Hornaday Awards History Center


Biography of William T. Hornaday

Compiled by David L. Eby

William T. HornadayWilliam T. Hornaday was born in Plainfield, Indiana on December 1, 1854. He attended Oskaloosa College in Iowa and Iowa State College in Ames, Iowa then became associated with Wards National Science Foundation in Rochester, N.Y in 1873. In 1874 he made his first collecting expedition for Wards to the Bahamas, Cuba and Florida. In 1876 he spent six months in the West Indies and South America and a short time later made a two-year tour of exploring and collecting for Wards in the Jungles of Ceylon, Malaya and Borneo. He married Josephine Chamberlain of Battle Creek, Michigan in 1879. In 1880, Dr. Hornaday founded the National Society of American Taxidermists and in 1882 was named the Chief Taxidermist of the National Museum (the Smithsonian), a position he held until 1890. Two years before he left he persuaded the museum to establish a living animals department and was so successful as the curator that the National Zoological Garden was established in Washington, D.C. When people above him radically changed his original plans for the Zoo, he resigned rather than be responsible for them. He left his zoological career at that point for a six-year stint as a businessman. He moved to Buffalo, N.Y. in 1890 where he started and ran a real estate business for six years. During those six years in Buffalo, N.Y., he served as a Trustee for the Buffalo Museum of Science. In 1896 he returned to his zoological career and became the first director of the New York Zoological Garden (the Bronx Zoo), which, under his supervision, became the largest and finest zoo in the world. He remained in that position for thirty years, retiring in 1926 at age 72. The New York Zoological Society is now known as the Wildlife Conservation Society (since 1994). In 1913 he created the Permanent Wild Life Protection Fund and raised $105,000.00 to endow it. Through the Fund, Dr. Hornaday did as much as any living man of his era to protect wild life. He was also one of the organizers of the Stamford Museum in Connecticut.

William T. Hornaday also revolutionized how museums displayed wildlife exhibits. Before he came along they were simply mounted and placed on a board. He created and showed life like displays of wildlife in their natural settings. The first time he did this with monkeys it created a sensation. Surprisingly, Dr. Hornaday was at one time a big game hunter. He established the National Collection of Horns and Heads at the Bronx Zoo when it appeared big game animals would become extinct. That collection is now owned by the Boone & Crockett Club and is on display at the Buffalo Bill Historical Center in Cody, Wyoming. Dr. Hornaday is widely credited with saving the American bison and the Alaskan fur seal from extinction. He also played a large part in ending the use of feathers in women's hats. This alone saved millions of birds from slaughter. According to some sources, Dr. Hornaday was considered to be a bit eccentric in his day and he was involved in a highly controversial exhibit at the Bronx Zoo in 1906 that involved an African native named Ota Benga that ultimately ended in tragedy.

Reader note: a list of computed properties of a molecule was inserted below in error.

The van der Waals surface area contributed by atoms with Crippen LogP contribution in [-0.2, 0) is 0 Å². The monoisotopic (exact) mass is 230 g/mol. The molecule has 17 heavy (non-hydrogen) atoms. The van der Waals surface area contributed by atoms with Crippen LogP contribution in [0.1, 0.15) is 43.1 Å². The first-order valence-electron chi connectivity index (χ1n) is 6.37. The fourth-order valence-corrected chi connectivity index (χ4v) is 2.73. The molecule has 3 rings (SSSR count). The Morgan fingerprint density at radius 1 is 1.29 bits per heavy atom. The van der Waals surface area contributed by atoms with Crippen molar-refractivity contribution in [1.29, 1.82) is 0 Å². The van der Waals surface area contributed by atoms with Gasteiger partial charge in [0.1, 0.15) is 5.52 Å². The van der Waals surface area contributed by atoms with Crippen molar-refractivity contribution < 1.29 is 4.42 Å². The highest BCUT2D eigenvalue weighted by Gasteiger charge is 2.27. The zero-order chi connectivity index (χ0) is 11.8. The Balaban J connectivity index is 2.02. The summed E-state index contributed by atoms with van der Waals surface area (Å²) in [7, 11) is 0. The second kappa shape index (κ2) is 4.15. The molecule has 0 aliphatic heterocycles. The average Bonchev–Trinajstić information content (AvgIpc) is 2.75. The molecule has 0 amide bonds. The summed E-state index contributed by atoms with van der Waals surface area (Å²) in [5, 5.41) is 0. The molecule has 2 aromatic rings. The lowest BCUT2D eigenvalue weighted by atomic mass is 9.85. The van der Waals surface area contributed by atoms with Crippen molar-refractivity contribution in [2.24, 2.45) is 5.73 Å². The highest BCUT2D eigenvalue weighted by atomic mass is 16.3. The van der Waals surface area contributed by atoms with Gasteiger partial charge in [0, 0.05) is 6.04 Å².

Dr. Hornaday was the President of a conservation group called the Campfire Club in 1905 as well as the President of the American Bison Society from 1907-10. He was also the President of the U.S. Junior Naval Reserve in 1916 and was a published poet as well as a songwriter. He was a very influential writer and wrote hundreds of newspaper and magazine articles and twenty-six books, which greatly helped bring about far reaching conservation laws. Dr. Hornaday was the author of the 1929 BSA Bird Study merit badge book and wrote articles for Boys Life Magazine. He, along with Ernest Thompson Seton, is among the 27 people enshrined in the National Wildlife Federation Conservation Hall of Fame. Seton was selected in 1968, Dr. Hornaday in 1971. The very first person chosen for the Conservation Hall of Fame was another icon of Scouting in it's early years. It was not Audubon or John Muir but Theodore Roosevelt, who was inducted in 1964.

Dr. Hornaday devoted his life to the crusade of wild life protection and proved to be a formidable defender of that cause. He died on March 6, 1937 at age 82 in Stamford, Connecticut. While he had the same frailties all humans do, he also had an extraordinary ability to organize and a drive to get things done. His great passion in life was to protect wild life from slaughter by humans. To that end he was extremely successful.


Copyright 2000-2002 by David L. Eby Used with Permission

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